After lunch I moved south to stand number three (the inside corner funnel). The stand was 18ft up and it had good conifer cover to breakup my outline. By 4:00pm, I was all settled in and ready to hunt with my crossbow. All was quiet until 6:15pm when I spotted two does coming in behind me to my right. With a doe tag in my pocket, I got ready ready to shoot with the crossbow. They were about 35 yards out with a lot of trees and branches in the way so I remained still and watched them circle around in front of me along a field edge. The first doe continued past me through cover, still not presenting a shot. The other doe stopped, looked straight at me and I’m thinking she is going to pick me off. Then suddenly she bolts and runs towards a large oak tree to my left. I’m thinking the game is over so I grab the grunt call and sound off a couple of short grunts.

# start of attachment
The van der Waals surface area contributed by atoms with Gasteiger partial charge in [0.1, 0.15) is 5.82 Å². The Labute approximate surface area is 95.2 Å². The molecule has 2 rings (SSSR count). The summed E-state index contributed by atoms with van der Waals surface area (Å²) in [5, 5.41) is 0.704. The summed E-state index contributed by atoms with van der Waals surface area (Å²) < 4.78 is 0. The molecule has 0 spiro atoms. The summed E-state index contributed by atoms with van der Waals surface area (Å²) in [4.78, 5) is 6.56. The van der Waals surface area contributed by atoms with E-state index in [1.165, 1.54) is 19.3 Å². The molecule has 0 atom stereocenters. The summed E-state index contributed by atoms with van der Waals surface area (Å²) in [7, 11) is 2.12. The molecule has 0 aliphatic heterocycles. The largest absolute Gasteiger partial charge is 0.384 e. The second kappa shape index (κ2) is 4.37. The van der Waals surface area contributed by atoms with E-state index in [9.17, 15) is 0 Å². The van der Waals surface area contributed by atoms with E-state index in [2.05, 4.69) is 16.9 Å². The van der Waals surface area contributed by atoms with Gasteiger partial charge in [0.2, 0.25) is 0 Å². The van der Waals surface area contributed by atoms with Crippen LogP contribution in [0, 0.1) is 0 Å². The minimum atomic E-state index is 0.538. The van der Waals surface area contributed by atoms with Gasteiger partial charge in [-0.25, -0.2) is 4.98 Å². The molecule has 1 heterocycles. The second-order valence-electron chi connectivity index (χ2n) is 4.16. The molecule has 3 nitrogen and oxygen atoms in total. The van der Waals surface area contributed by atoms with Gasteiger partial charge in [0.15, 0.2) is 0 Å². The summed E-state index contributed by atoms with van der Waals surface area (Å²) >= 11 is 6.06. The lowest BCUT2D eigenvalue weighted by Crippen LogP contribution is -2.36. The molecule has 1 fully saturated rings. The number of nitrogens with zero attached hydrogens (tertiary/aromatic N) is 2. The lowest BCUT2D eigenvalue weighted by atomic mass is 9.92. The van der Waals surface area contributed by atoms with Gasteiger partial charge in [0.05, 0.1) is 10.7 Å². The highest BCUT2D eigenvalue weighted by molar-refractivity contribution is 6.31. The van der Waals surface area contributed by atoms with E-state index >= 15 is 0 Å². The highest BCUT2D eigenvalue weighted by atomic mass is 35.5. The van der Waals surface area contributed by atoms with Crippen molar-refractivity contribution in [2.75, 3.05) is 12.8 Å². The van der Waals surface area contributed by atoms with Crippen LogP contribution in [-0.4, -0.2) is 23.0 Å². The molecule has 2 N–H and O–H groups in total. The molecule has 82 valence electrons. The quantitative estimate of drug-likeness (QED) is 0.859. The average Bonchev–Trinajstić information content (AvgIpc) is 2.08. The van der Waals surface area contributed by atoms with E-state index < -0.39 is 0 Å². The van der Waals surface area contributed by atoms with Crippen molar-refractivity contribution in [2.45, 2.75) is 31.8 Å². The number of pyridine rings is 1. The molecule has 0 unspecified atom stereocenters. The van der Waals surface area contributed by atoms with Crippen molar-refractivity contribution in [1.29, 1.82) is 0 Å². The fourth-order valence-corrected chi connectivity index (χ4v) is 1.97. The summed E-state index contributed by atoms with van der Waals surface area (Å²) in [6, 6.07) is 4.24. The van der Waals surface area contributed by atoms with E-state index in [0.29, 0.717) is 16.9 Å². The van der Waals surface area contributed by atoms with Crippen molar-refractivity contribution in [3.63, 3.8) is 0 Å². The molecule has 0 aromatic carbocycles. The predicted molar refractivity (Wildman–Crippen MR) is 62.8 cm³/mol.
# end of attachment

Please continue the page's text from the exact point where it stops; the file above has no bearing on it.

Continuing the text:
The two does where running around in circles, 50 yards out in front of me. Then I hear a rubbing tree sound behind me to my left. I looked over and I saw what had gotten the does all excited. A large antlered buck was slowly approaching right on the trail I setup off of. He stopped to rub another tree and I just could not believe this buck was in the rut already. My back and left side where concealed with conifer branches and the wind was in my favor.